17 For the Lamb on the throne will be their Shepherd. He will lead them to springs of life-giving water. And God will wipe every tear from their eyes.” — Revelation 7:9-10,14-17 (NLT emphasis added)
The Book of Revelation speaks of an incredible diversity of peoples gathered together, redeemed by God through Christ. From this we learn that all people are redeemable, all people have the opportunity to wash their clothes in the blood of the Lamb.
To sum up what we learn at the beginning and at the end: We will never meet a person who was not created in the image of God. We will never meet a person for whom Jesus did not choose to bear the cross. All people bear the image of God without exception. Without exception, Jesus bore the cross for all people. That is the starting point point of relationship with God, though there is much we could say about where it goes from there and what allegiance to, and trust in, Christ looks like. It is also the perspective on humanity for the Christian and the starting point for our relationship with others.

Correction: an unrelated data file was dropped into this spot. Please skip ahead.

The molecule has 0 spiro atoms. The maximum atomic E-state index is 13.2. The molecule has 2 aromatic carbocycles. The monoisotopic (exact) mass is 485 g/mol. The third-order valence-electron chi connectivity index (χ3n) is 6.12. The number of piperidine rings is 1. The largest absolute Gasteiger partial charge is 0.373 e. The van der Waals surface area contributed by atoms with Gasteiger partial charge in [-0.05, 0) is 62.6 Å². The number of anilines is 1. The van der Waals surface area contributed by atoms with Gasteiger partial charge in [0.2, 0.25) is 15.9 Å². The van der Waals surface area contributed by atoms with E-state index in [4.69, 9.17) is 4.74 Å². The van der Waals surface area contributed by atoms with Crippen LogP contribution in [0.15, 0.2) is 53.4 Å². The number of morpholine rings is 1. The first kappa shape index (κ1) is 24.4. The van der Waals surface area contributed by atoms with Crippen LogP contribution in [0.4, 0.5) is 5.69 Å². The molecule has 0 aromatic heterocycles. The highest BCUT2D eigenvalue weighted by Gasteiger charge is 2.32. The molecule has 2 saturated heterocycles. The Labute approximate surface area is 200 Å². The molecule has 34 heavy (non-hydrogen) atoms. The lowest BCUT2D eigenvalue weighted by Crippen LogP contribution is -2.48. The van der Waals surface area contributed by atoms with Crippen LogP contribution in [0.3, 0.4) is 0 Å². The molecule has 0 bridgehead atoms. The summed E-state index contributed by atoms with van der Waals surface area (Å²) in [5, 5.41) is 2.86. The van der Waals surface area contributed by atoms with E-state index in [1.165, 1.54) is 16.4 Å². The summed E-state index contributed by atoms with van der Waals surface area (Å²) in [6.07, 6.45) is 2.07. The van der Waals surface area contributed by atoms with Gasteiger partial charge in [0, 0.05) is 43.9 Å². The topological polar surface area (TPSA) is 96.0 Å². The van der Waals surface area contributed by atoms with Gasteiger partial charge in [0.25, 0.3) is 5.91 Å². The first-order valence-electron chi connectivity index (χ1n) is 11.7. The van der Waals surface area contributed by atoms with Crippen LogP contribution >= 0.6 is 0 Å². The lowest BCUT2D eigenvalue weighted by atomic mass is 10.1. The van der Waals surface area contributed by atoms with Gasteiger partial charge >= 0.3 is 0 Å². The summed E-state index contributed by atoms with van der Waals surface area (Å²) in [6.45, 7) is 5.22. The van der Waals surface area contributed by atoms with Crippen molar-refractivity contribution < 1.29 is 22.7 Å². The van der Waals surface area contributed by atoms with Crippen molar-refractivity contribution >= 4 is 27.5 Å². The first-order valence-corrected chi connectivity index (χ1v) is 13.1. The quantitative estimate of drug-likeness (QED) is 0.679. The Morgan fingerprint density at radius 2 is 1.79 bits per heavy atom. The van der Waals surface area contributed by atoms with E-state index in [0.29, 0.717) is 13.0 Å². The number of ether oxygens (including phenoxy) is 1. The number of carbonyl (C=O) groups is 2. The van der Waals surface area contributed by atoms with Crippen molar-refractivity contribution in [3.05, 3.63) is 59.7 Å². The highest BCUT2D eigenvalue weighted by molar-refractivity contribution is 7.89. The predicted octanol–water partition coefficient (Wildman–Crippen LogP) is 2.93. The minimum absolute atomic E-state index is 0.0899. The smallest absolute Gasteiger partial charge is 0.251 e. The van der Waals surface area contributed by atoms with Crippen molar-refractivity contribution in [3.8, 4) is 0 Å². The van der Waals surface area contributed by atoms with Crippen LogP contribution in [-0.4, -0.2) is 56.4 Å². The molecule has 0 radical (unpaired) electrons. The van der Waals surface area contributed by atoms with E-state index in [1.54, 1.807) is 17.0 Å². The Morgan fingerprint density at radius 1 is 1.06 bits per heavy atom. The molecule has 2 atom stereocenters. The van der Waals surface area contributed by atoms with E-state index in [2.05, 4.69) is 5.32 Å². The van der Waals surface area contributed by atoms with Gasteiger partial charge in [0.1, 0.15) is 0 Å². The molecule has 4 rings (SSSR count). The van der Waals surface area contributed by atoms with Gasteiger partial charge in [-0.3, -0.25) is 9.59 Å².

We see this humanity valuing perspective in the Bible, not only at the beginning and the end, but also from beginning to end. For example,
- When Abraham is called, that calling is ultimately for the sake of all nations, not just Abraham’s descendants.
- In the Old Testament there are laws that provide for the well-being of the foreigner.
- Foreigners were welcomed into the community, as exemplified with The Book of Ruth. We should note, however, that the community was to keep its worship pure from foreign religious influence. While foreign religion was unacceptable, foreign people were accepted.
- God’s concern for the foreigner is explicitly made clear in The Book of Jonah. Jonah shrank back from God’s call to preach to the enemy, the people of Ninevah, knowing that God would be kind to them. God did indeed show His kindness to them.
- Jesus loved all kinds of people, even touching “unclean” people, whom no one would touch, before healing them.
- Jesus taught the importance of love for thy neighbor, then emphasized that the neighbor is anyone and everyone. Your neighbor could even be those dreaded Samaritans, who can act better than the religious elites by the way, as told in the Parable of the Good Samaritan.